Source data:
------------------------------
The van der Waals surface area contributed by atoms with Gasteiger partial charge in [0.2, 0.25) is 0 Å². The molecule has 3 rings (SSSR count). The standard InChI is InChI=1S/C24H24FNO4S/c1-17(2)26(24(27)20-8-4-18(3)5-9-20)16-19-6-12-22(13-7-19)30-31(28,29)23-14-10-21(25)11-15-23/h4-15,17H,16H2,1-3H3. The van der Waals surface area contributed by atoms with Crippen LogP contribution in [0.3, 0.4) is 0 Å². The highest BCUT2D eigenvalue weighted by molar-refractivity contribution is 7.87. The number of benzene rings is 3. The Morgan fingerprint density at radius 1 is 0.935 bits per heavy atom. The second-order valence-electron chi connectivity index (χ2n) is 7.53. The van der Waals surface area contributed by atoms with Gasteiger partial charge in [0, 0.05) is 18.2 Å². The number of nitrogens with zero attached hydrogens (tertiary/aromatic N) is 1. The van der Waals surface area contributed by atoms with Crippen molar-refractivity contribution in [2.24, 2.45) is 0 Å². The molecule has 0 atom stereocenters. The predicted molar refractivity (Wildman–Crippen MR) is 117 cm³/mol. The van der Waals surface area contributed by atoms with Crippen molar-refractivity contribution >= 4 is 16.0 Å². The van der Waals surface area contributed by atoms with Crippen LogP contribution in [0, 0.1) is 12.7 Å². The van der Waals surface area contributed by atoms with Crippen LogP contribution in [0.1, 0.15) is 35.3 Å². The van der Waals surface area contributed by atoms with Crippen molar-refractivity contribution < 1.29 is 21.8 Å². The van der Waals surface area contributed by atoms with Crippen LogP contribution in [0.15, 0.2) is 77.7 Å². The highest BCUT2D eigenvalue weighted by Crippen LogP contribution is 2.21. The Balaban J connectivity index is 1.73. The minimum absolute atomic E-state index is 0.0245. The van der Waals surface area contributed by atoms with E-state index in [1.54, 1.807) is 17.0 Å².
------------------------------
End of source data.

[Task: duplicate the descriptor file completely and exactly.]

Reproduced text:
The van der Waals surface area contributed by atoms with Gasteiger partial charge in [0.2, 0.25) is 0 Å². The molecule has 3 rings (SSSR count). The standard InChI is InChI=1S/C24H24FNO4S/c1-17(2)26(24(27)20-8-4-18(3)5-9-20)16-19-6-12-22(13-7-19)30-31(28,29)23-14-10-21(25)11-15-23/h4-15,17H,16H2,1-3H3. The van der Waals surface area contributed by atoms with Crippen LogP contribution in [0.3, 0.4) is 0 Å². The highest BCUT2D eigenvalue weighted by molar-refractivity contribution is 7.87. The number of benzene rings is 3. The Morgan fingerprint density at radius 1 is 0.935 bits per heavy atom. The second-order valence-electron chi connectivity index (χ2n) is 7.53. The van der Waals surface area contributed by atoms with Gasteiger partial charge in [0, 0.05) is 18.2 Å². The number of nitrogens with zero attached hydrogens (tertiary/aromatic N) is 1. The van der Waals surface area contributed by atoms with Crippen molar-refractivity contribution in [2.24, 2.45) is 0 Å². The molecule has 0 atom stereocenters. The predicted molar refractivity (Wildman–Crippen MR) is 117 cm³/mol. The van der Waals surface area contributed by atoms with Crippen molar-refractivity contribution >= 4 is 16.0 Å². The van der Waals surface area contributed by atoms with Crippen LogP contribution in [0, 0.1) is 12.7 Å². The van der Waals surface area contributed by atoms with Crippen LogP contribution in [0.1, 0.15) is 35.3 Å². The van der Waals surface area contributed by atoms with Crippen molar-refractivity contribution < 1.29 is 21.8 Å². The van der Waals surface area contributed by atoms with Crippen LogP contribution in [0.15, 0.2) is 77.7 Å². The highest BCUT2D eigenvalue weighted by Crippen LogP contribution is 2.21. The Balaban J connectivity index is 1.73. The minimum absolute atomic E-state index is 0.0245. The van der Waals surface area contributed by atoms with E-state index in [1.54, 1.807) is 17.0 Å².